- Kegel Exercises: How To Perform Them

Kegel Exercises: How To Perform Them


The pelvic floor muscles play a crucial role in the management of urine flow and the support of pelvic organs. Maintaining the strength of these muscles is of paramount importance for overall health. Kegel exercises have emerged as an effective means to achieve this. They prove particularly beneficial in addressing various urinary issues, including stress incontinence (leakage of urine during activities like coughing, sneezing, or lifting heavy objects), urge incontinence (a sudden, strong urge to urinate with involuntary leakage), and weakened pelvic floor muscles following childbirth.

Kegel exercises involve a structured set of steps to ensure their effectiveness:

Locate the Target Muscles: 
Begin by identifying the muscles responsible for controlling the urinary process.

Squeeze and Release: 
Contract these muscles for a duration of 3 seconds, then release. It's crucial to ensure that your abdominal and thigh muscles remain relaxed during this process.

Gradual Progression: 
Incrementally increase the duration of the squeeze by adding one second each week until you can comfortably maintain the contraction for ten seconds.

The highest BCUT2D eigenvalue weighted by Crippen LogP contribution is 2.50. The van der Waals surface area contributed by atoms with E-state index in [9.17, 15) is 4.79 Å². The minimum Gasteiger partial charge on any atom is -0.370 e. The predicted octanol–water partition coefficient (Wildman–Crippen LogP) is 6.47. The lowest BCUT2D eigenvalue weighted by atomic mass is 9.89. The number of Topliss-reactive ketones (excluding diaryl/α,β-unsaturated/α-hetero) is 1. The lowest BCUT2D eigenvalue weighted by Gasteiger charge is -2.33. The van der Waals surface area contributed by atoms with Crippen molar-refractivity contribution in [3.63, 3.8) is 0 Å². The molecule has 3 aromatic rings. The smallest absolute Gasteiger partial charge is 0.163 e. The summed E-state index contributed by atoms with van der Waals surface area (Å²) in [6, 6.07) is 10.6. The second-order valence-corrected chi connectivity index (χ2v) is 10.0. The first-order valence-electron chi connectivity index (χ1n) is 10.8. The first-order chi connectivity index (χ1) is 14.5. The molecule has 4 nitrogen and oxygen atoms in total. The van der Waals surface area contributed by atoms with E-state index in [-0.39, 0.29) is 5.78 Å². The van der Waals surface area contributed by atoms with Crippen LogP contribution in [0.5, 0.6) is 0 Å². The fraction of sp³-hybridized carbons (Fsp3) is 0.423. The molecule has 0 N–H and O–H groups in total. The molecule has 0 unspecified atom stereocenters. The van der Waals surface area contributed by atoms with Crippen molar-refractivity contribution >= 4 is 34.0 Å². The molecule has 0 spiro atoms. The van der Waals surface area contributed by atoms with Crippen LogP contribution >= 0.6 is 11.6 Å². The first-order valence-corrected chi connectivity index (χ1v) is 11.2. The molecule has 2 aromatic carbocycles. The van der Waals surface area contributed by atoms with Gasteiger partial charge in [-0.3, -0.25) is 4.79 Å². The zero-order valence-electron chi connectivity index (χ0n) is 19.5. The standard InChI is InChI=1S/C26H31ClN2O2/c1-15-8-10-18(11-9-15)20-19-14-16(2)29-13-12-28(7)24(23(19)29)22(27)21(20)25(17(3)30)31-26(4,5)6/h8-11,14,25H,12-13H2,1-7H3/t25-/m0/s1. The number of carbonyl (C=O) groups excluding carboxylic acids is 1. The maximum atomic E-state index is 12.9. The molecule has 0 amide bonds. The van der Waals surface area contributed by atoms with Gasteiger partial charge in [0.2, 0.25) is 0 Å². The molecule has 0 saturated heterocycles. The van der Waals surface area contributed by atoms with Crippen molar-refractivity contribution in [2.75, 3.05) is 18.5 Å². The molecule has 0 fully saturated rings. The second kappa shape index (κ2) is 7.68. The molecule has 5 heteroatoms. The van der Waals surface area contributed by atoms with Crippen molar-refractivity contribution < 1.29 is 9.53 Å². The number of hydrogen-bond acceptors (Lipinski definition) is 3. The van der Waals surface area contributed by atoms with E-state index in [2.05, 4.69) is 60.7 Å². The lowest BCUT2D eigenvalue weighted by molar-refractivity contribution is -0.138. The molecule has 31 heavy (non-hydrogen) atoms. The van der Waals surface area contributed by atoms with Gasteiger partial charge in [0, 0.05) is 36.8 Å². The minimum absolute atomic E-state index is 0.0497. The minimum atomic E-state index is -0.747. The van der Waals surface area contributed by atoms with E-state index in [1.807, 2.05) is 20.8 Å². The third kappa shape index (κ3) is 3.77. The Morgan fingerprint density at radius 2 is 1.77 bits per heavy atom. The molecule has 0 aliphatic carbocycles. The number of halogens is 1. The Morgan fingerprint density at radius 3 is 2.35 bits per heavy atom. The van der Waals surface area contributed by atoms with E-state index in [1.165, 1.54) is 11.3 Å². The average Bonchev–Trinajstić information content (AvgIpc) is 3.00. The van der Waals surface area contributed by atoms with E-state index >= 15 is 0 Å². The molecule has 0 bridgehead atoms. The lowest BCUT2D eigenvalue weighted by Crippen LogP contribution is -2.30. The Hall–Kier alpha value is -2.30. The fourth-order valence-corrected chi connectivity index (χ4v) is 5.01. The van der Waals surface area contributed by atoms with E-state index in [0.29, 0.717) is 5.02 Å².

Consistent Routine: 
Perform Kegel exercises a minimum of three times daily. During each session, aim to repeat the technique ten to fifteen times.

Avoid During Urination: 
It's important to note that Kegel exercises should not be performed while urinating, as doing so may lead to potential bladder issues.

Regularity is Key: 
For Kegel exercises to yield results, it is imperative to perform them consistently. If you haven't observed any improvement after four months of regular practice, consult your healthcare provider for guidance.

During the execution of Kegel exercises, consider incorporating some form of biofeedback to ensure accuracy. Several Kegel exercise aids offer biofeedback mechanisms, which enable you to assess your performance through auditory, tactile, or visual cues.

One intriguing and potentially enjoyable option in this regard is the "Skea," which stands for Smart Kegel Exercise Aid. This innovative device combines fitness with a gaming element to motivate women in their Kegel exercise routines. The Skea features a game called "Alice in Continent," where the objective is to control Alice's movement within the game by contracting your pelvic muscles.

When executed correctly, the device provides biofeedback in the form of a calming pulse, allowing Alice to progress in the game. The Skea Kegel exerciser is in the final stages of development and is expected to be available to users in the near future. It represents a novel approach to pelvic floor muscle strengthening and offers a fun way to stay committed to a vital aspect of women's health.

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